Many of the retailers on this list face concerns about their long-term prospects. While Walmart shares declined 18% in the past 12 months, the company remains the largest company in the country, as well as one of the most profitable. This is the case even as e-commerce sites such as Amazon have eaten into most brick-and-mortar retailers’ bottom lines. The company has recorded a net income of at least $15 billion in each of the past five years. In January, Walmart announced it would be closing approximately 270 locations around the world, including 154 stores in the United States, subtracting from its total of roughly 11,600 worldwide. Much of this may be the company optimizing its locations, as it also expects to open several hundred new stores worldwide by the end of 2017, including 60 additional Supercenters.


3. Walgreens
> Closings:
200 (2015-2017)
> Annual net income: $4.2 billion
> 1-year share price % chg.: -3.8%
> Industry: Drug stores

Unlike many companies that are closing stores, Walgreens is doing relatively well. Walgreens Boots Alliance, Walgreens’ holding company, reported a net income of $1.9 billion in fiscal 2014 and more than double that income the year after, at $4.2 billion. Last October, Walgreens announced its intention to buy fellow drugstore Rite Aid for approximately $17.2 billion in cash. As part of a restructuring program announced prior to the proposed acquisition, Walgreens will close approximately 200 of its 8,173 stores. As of the end of fiscal 2015, 84 of these closures had been completed. Walgreens, however, would gain the approximately 4,600 stores that Rite Aid currently operates upon the successful acquisition of the former rival. The likelihood of this occurring depends on the approval of U.S. regulators. To win regulatory approval, Walgreens has stated it would sell as many as 1,000 of its own stores.

Children's Place

2. Children’s Place
> Closings:
200 (2015-2017)
> Annual net income: $57 million
> 1-year share price % chg.: 21.1%
> Industry: Children’s apparel

Children’s specialty retailer Children’s Place announced in March 2015 it would increase the number of locations it planned on closing from 125 to 200 locations through 2017. This total is greater than nearly every other retailer on this list, and is perhaps more indicative of the company’s problem given its small size. As of the end of October 2015, there were only 1,085 Children’s Place stores in North America. In contrast, Walgreens, which is closing the same number of stores, had 8,173 locations as of August 2015. Six years ago, Children’s Place reported a net income of $89 million. Last year, Children’s Place reported a net income of just $57 million.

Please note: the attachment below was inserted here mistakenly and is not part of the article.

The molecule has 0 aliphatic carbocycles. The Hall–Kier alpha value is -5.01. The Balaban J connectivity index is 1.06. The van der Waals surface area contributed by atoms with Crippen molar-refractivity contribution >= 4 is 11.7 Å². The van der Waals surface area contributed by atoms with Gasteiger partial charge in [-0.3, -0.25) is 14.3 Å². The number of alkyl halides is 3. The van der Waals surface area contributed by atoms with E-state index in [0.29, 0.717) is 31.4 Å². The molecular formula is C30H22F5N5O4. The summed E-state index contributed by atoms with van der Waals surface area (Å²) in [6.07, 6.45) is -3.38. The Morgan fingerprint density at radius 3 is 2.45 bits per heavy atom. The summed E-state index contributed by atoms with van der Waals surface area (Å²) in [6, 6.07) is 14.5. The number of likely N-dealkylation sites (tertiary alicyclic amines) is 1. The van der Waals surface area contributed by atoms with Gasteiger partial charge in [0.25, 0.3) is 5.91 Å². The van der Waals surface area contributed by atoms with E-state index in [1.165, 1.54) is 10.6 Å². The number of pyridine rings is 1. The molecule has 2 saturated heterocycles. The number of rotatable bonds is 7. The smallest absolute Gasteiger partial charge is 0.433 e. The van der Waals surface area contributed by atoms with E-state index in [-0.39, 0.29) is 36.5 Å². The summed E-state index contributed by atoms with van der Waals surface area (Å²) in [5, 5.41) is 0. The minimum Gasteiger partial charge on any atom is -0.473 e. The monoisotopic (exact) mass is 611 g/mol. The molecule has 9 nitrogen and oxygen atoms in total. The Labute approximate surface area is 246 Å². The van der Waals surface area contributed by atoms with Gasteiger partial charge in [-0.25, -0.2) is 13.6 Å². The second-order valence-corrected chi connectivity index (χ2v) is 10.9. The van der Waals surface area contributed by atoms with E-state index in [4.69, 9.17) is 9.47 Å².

Office Depot

1. Office Depot
> Closings:
400 (2013-2016)
> Annual net income: $8 million
> 1-year share price % chg.: -42%
> Industry: Office supply

As workspaces across the country transition from pen and paper to digital tools, traditional office supply retailers suffer. Office Depot has reported losses in six of the last eight years, and is currently in the process of closing hundreds of locations. Another factor leading to these closings may have been the company’s 2013 merger with OfficeMax. The new company needs to consolidate operations and said it will be closing 400 locations by the end of 2016. Early last year, rival office supplier Staples announced its intention to acquire Office Depot in an effort to compete against Amazon and other e-commerce companies. The deal requires the approval of both the Federal Trade Commission and the European Commission, and would likely result in more store closings. So far, the EC has approved the merger while the FTC has denied it.

Correction: Due to a fact-checking error, an earlier version of this article incorrectly stated that Finish Line would close 150 stores in 2016. In fact, it will be closing 150 stores over the next four years.